In the recent decision of Keenan v. Canac Kitchens, the Ontario Superior Court of Justice provided some helpful interpretation of what is a dependent contractor and whether they are entitled to notice upon termination.
Lawrence Keenan started working for Canac in 1976 as an employee as an installer of kitchen cabinets and, ultimately, became a supervisor of the delivery installation and service of the defendant's kitchen cabinets. His wife, Marilyn Keenan joined as a foreman in 1983. In 1987 the Keenans were summoned to a meeting with management where they were told that they would no longer be employees but would carry on their work as independent contractors. This is done to shift risk and expenses to workers. The Keenans would be responsible for paying the installers, provide their own trucks, pay source deductions and WSIB and they would set the rates that they would pay their installers and the Keenans were to be paid on a piecework basis. They would also be responsible for any damage that they caused and would be expected to obtain insurance to cover such liabilities. They signed a four page agreement with Canac whereby they were to devote themselves full time to the business of Canac and report to the installation manager of Canac. They were told that if they wanted to keep their jobs they had no other choice but to agree to Canac's terms. They therefore signed the agreement. They received a record of employment and the reason for the termination was stated as "quit".
The Keenans generally worked full time for Canac except for certain periods of time where there was a lack of work at Canac and they obtained work with other companies. The percentage of work from Canac varied from 66% to 80% for a few years with the balance of the work being with other companies who were, in fact, competitors.
However, the Keenans received employee discounts from Canac and wore shirts with the company logos and they considered themselves to be loyal employees of Canac. In 2009 the Keenans' contract was terminated. The Keenans sued for termination pay.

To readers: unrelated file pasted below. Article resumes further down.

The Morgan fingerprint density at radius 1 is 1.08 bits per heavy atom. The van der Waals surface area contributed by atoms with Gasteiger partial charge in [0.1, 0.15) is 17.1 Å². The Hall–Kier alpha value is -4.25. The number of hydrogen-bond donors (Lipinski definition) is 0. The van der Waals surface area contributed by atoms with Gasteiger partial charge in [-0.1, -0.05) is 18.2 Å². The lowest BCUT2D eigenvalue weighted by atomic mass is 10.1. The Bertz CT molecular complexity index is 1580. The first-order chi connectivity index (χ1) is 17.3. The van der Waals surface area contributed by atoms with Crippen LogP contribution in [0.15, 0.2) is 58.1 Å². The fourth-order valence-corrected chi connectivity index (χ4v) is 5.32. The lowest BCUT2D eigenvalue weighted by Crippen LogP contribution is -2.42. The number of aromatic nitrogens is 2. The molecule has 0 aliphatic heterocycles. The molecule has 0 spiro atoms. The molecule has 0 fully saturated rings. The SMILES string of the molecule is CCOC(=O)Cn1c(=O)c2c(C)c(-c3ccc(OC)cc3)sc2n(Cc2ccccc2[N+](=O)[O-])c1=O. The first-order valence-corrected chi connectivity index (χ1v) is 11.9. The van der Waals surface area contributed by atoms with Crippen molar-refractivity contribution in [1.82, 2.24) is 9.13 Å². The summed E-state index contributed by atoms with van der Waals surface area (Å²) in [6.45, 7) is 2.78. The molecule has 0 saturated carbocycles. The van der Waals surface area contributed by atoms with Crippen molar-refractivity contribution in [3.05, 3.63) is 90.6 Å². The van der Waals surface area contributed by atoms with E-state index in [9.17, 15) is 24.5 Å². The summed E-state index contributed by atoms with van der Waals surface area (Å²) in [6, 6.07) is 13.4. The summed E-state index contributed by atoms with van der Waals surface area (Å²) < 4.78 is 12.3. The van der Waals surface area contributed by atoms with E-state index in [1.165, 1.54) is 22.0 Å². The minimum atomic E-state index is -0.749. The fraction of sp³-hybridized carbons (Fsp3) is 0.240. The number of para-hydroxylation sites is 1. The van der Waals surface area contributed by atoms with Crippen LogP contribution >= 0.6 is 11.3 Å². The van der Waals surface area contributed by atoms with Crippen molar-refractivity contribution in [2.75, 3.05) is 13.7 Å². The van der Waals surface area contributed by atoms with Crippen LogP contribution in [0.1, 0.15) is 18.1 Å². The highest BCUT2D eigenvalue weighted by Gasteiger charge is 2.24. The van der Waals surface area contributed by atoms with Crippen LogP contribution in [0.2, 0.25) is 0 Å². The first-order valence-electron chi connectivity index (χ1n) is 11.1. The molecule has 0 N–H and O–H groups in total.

The court said that employment relationships exist on a continuum; with the employer/employee relationship at one end of the continuum, and independent contractors at the other end. Between those two points, lies a third intermediate category of relationship, now termed dependent contractors. The court followed the general principles distinguishing independent contractors from employees which deals primarily with whether the individual was limited exclusively to service of the principal, the control, whether the individual provided his own tools, whether there was risk, and whose business it is. The court adapted the principles distinguishing independent contractors from employees to dependent contractors and stated that the following test applied to dependent contractors: "..in the development of the jurisprudence on the existence of an intermediate category between employee, on the one hand, an independent contractor, on the other hand, a finding that the work was economically dependent on the defendant due to complete exclusivity or a high level of exclusivity weighs heavily in favor of the conclusion that the intermediate category should apply". The court then reviewed the general principles distinguishing independent contractors from employees and found that in the factual circumstances the Kenyans were dependent contractors and were entitled to notice.
As a result, the court ordered 26 months notice to the Keenans plus interest and costs.
This decision clearly shows that when a business tries to have its cake and eat it too, they can face substantial financial punishment if they fail to treat workers fairly on termination no matter what the contract provides.